Components of the PBSP Externship
Pursuant to the Pro Bono Scholar Program rules, the program begins the week of March 2, 2020 (the week following the bar exam) and continues until May 22, 2020. Scholars will be able to participate in the Law School’s graduation ceremonies but will not graduate until June 2020.
Students will begin the course with a 10-day (2 weeks) immersion period to prepare for working fulltime in their externship. Students will identify more fully their learning goals for the semester and begin to consider how they will accomplish those goals. Students will consider a wide variety of professional competencies and values that will inform the direction of their work during the semester as well their broader career paths. Students will also engage in activities and review materials that identify a range of systemic issues that they will encounter during the semester and into their careers including structural and other barriers to access to justice; interdisciplinary approaches to developing effective relationships with clients in a range of settings; innovative strategies for providing effective representation; and understanding the larger systemic context of social justice. Students will be introduced to methodologies for developing professional competence, diligence and ethical values including initiative, judgment and leadership. Specific professional responsibility issues such as the use of technology and confidentiality and being a member of a law office will be explored as students prepare to begin their externships. During the immersion period, students will read and discuss a current book investigating significant issues in the social-political-economic-legal justice systems.
Once externships begin, students will spend one afternoon a week at CLS preparing for and participating in a class that will build on the issues introduced in the immersion weeks and that begin to arise in their externship work. Some classes will include case or work rounds (with the necessary confidentiality constraints), presentations by students individually or in teams, discussions with practitioners or other experts, and classes built around issues that students have identified as key to enhancing their understanding of their externship work or broader professional goals. On occasion, class may be held in another location as part of a field trip.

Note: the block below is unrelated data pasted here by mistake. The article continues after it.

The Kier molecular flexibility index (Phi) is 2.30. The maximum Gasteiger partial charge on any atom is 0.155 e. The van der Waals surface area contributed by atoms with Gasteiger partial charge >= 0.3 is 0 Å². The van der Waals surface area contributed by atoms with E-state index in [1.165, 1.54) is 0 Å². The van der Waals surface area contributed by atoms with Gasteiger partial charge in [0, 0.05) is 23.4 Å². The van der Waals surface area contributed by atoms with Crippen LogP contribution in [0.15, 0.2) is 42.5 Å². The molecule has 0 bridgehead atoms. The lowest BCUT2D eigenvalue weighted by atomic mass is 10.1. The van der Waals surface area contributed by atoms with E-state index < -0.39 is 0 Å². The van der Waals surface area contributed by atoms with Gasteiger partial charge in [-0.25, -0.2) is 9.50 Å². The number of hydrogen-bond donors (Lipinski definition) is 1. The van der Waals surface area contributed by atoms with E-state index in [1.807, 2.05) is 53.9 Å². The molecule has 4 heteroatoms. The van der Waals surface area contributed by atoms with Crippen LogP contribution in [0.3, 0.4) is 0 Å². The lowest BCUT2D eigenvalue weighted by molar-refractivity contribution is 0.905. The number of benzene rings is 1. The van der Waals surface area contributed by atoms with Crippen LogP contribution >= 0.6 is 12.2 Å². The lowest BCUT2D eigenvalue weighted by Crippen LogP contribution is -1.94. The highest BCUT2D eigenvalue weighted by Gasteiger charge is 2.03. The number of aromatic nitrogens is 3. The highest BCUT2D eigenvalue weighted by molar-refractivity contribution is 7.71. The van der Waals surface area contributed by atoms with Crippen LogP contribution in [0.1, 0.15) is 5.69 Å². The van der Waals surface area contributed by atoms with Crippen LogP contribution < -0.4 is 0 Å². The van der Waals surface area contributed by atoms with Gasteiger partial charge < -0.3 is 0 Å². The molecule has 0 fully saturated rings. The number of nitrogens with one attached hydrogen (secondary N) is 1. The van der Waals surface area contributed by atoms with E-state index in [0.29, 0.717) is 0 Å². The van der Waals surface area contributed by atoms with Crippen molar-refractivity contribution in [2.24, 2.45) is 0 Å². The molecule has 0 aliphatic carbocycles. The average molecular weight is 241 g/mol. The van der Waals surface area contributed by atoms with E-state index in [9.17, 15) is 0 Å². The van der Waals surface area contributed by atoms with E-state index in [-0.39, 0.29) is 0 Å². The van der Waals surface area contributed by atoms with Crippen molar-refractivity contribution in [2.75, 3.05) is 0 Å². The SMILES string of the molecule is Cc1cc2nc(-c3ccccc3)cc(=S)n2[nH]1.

During the semester, students will provide periodic journal reflections grounded in both class and work experiences. At the end of the immersion weeks, students will choose an additional book that the group will read and discuss through the course of the semester. Other short written assignments may be required. Each student will be teamed to lead one class later in the course and to write a reflection paper on the experience and its relevance to their externship experience and their professional goals.
Students will receive a letter grade for the seminar and CR/F for the fieldwork.
Externship Field Component
The field component will be the central focus on the semester. Students working four and half days per week will be engaged in legal work expected of lawyers entering their first jobs. Most of the field placements are likely to be in one of LEAP legal partnership organizations (leap-ny.org). LEAP was chosen to provide the field placements for this externship because its 18 members (a) work collaboratively to increase the availability, breadth and depth of quality community-based civil legal services for low-income persons and communities in New York City and (b) individually offer high quality, diverse and innovative organizational models, delivery systems and methodologies. Leap’s membership includes established single community legal services providers and city-wide public interest advocacy groups in areas such as: Access to Health Care, Consumer Law, Disability Rights Law, Domestic Violence, Elder Law, Employment/Labor Law, Environmental Justice, Family Law, Government Benefits, HIV/AIDS, Homelessness, Housing, Immigration, Mental Health, Public Assistance and Special Education.
Students accepted into PBSP would meet individually with Professor Spinak and, in some cases, the CLS Director of Externships and Field-based Learning, Susan Kraham, to identify which member(s) of Leap would be likely to provide an opportunity to both work on issues of importance to them and explore advocacy methodologies of interest to them. Students may also identify their own preferred placement, which Professor Spinak and Ms. Kraham will consider as an alternative. The field component will not be graded.
Depending on the practice of their field placements, the students will have a variety of the following opportunities, among others:
to gain exposure to and/or experience in interdisciplinary social justice advocacy, including community organizing, policy advocacy, and communications;
to engage with and learn about low-income individuals, communities community-based organizations as well as government agencies and structures;
to observe and reflect about advocating for social justice, professionalism, ethics, professional goals and lawyering roles;
to develop and practice professional judgment in the context of solving legal problems;
to engage in legal research and analysis;
to draft descriptive, predictive, persuasive and/or dispositional legal writing;
to develop other professional skills, such as fact investigation including drafting of discovery documents, client interviewing and counseling, negotiation, oral advocacy, organization and management, and recognizing and resolving ethical dilemmas;
to build a professional network of lawyers, other professionals and advocates and community members for future professional development.